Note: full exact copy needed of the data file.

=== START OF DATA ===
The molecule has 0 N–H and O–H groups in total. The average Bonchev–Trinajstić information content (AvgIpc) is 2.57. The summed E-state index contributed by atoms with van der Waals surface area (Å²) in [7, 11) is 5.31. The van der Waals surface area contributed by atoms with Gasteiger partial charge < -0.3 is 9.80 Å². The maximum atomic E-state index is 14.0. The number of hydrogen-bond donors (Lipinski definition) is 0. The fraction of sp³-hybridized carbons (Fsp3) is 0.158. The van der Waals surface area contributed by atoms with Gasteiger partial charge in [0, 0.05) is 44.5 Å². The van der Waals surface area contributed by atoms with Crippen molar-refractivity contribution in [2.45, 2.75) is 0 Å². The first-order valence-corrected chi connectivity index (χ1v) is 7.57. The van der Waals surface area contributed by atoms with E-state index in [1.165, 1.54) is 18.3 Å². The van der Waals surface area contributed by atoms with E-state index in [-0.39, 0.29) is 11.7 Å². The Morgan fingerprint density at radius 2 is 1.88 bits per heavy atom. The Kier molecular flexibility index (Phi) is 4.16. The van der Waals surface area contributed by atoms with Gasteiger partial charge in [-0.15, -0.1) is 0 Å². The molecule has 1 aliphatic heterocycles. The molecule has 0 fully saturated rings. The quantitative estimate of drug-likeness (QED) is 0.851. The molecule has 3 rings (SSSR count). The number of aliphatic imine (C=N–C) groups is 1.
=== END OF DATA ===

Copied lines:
The molecule has 0 N–H and O–H groups in total. The average Bonchev–Trinajstić information content (AvgIpc) is 2.57. The summed E-state index contributed by atoms with van der Waals surface area (Å²) in [7, 11) is 5.31. The van der Waals surface area contributed by atoms with Gasteiger partial charge < -0.3 is 9.80 Å². The maximum atomic E-state index is 14.0. The number of hydrogen-bond donors (Lipinski definition) is 0. The fraction of sp³-hybridized carbons (Fsp3) is 0.158. The van der Waals surface area contributed by atoms with Gasteiger partial charge in [0, 0.05) is 44.5 Å². The van der Waals surface area contributed by atoms with Crippen molar-refractivity contribution in [2.45, 2.75) is 0 Å². The first-order valence-corrected chi connectivity index (χ1v) is 7.57. The van der Waals surface area contributed by atoms with E-state index in [1.165, 1.54) is 18.3 Å². The van der Waals surface area contributed by atoms with E-state index in [-0.39, 0.29) is 11.7 Å². The Morgan fingerprint density at radius 2 is 1.88 bits per heavy atom. The Kier molecular flexibility index (Phi) is 4.16. The van der Waals surface area contributed by atoms with Gasteiger partial charge in [-0.15, -0.1) is 0 Å². The molecule has 1 aliphatic heterocycles. The molecule has 0 fully saturated rings. The quantitative estimate of drug-likeness (QED) is 0.851. The molecule has 3 rings (SSSR count). The number of aliphatic imine (C=N–C) groups is 1.